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Why do African banks lend so little?

06.06.2011Andrianova Svetlana

A recent research project at the University of Leicester funded by the Economic and Social Research Council in the UK sheds new light on the reasons why banks in Africa are excessively liquid.

Our work shows how the failure of credit markets in Africa to function efficiently might combine with institutional failures to inhibit bank lending. Credit markets can malfunction when there is a shortage of information about borrowers, either information about their propensity deliberately to default on a loan (moral hazard) or information about the true return of the investment they intend to undertake and their likely ability to repay (adverse selection). Both of these problems will discourage banks from lending to domestic customers. Rule of law can mitigate these problems. If loan contracts are easier to enforce, then borrowers are less likely to default deliberately, or to choose to engage in investments they know to be highly risky. A legal system that is even-handed, consistent and free from corruption will make it easier for banks to enforce loan contracts.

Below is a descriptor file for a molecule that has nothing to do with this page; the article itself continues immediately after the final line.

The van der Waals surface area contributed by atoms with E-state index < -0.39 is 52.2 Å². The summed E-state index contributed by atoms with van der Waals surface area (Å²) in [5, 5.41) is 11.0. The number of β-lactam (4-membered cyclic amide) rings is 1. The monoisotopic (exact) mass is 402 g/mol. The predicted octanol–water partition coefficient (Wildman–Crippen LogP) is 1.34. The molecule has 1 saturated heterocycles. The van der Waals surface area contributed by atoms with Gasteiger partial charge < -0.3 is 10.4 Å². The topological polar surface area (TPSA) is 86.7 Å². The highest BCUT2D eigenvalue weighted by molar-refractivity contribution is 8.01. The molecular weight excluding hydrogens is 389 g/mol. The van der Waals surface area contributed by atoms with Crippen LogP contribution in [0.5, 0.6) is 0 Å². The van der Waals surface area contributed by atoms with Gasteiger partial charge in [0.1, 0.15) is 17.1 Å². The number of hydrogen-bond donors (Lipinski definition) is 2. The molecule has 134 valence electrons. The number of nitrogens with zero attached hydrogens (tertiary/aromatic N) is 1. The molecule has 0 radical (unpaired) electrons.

Our study shows that a certain minimum standard of contract enforcement will ensure that the market does not malfunction, however substantial the underlying moral hazard and adverse selection problems are. Below this minimum standard, the expected liquidation value of defaulted loans is so low as to discourage banks from lending.  The degree to which this happens depends on both the extent of institutional failure and the proportion of borrowers who are bad default risks, either because they are opportunistic or because they have bad projects or bad luck.
 
We also provide empirical evidence on the magnitude of these effects by analyzing data on default rates and asset structure for individual banks in different African countries. Specifically, we show that there is a threshold standard of regulatory quality that will effectively protect banks from any level of moral hazard or adverse selection. This minimum standard is roughly that of the average country around the world (in the World Bank’s World Governance Indicators) – that is, a country which has quite a high standard for Africa. In countries which fall below this standard – that is, most countries in Africa – an increasing rate of loan defaults is associated with increasing liquidity. In the worst cases, with almost no effective regulation and a high propensity to default, banks will channel most of their deposits into foreign assets.

Our evidence confirms that many banks suffer from a shortage of information about the creditworthiness of many of their customers. As a result, local savings are not channelled into local investment, and the money leaves the local economy.